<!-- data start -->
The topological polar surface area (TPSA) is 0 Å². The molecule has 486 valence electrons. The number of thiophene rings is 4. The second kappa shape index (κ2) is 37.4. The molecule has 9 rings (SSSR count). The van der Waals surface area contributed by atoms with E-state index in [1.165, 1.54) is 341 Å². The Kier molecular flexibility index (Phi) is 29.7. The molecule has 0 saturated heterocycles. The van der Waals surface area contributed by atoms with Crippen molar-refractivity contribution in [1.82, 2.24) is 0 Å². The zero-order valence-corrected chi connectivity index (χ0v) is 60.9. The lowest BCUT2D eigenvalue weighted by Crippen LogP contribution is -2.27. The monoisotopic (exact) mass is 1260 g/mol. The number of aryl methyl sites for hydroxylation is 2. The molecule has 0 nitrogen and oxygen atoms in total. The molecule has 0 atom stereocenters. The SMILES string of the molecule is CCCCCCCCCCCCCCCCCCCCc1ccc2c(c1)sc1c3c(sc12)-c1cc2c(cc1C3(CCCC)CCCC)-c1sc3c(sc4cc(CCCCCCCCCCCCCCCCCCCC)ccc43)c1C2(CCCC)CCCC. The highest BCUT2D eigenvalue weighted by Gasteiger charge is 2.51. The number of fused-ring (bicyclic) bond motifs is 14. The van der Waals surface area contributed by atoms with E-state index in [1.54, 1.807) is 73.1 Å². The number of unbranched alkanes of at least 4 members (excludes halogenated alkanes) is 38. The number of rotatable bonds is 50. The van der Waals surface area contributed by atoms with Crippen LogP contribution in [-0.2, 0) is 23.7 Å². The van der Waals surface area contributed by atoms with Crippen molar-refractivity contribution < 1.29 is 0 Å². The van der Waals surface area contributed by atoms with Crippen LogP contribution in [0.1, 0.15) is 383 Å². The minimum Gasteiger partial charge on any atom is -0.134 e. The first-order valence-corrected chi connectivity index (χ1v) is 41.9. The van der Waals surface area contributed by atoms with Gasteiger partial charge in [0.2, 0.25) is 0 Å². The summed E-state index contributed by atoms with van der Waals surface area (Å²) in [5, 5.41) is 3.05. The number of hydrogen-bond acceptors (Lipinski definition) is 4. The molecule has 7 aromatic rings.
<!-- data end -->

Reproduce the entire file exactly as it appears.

The topological polar surface area (TPSA) is 0 Å². The molecule has 486 valence electrons. The number of thiophene rings is 4. The second kappa shape index (κ2) is 37.4. The molecule has 9 rings (SSSR count). The van der Waals surface area contributed by atoms with E-state index in [1.165, 1.54) is 341 Å². The Kier molecular flexibility index (Phi) is 29.7. The molecule has 0 saturated heterocycles. The van der Waals surface area contributed by atoms with Crippen molar-refractivity contribution in [1.82, 2.24) is 0 Å². The zero-order valence-corrected chi connectivity index (χ0v) is 60.9. The lowest BCUT2D eigenvalue weighted by Crippen LogP contribution is -2.27. The monoisotopic (exact) mass is 1260 g/mol. The number of aryl methyl sites for hydroxylation is 2. The molecule has 0 nitrogen and oxygen atoms in total. The molecule has 0 atom stereocenters. The SMILES string of the molecule is CCCCCCCCCCCCCCCCCCCCc1ccc2c(c1)sc1c3c(sc12)-c1cc2c(cc1C3(CCCC)CCCC)-c1sc3c(sc4cc(CCCCCCCCCCCCCCCCCCCC)ccc43)c1C2(CCCC)CCCC. The highest BCUT2D eigenvalue weighted by Gasteiger charge is 2.51. The number of fused-ring (bicyclic) bond motifs is 14. The van der Waals surface area contributed by atoms with E-state index in [1.54, 1.807) is 73.1 Å². The number of unbranched alkanes of at least 4 members (excludes halogenated alkanes) is 38. The number of rotatable bonds is 50. The van der Waals surface area contributed by atoms with Crippen LogP contribution in [-0.2, 0) is 23.7 Å². The van der Waals surface area contributed by atoms with Crippen molar-refractivity contribution < 1.29 is 0 Å². The van der Waals surface area contributed by atoms with Crippen LogP contribution in [0.1, 0.15) is 383 Å². The minimum Gasteiger partial charge on any atom is -0.134 e. The first-order valence-corrected chi connectivity index (χ1v) is 41.9. The van der Waals surface area contributed by atoms with Gasteiger partial charge in [0.2, 0.25) is 0 Å². The summed E-state index contributed by atoms with van der Waals surface area (Å²) in [5, 5.41) is 3.05. The number of hydrogen-bond acceptors (Lipinski definition) is 4. The molecule has 7 aromatic rings.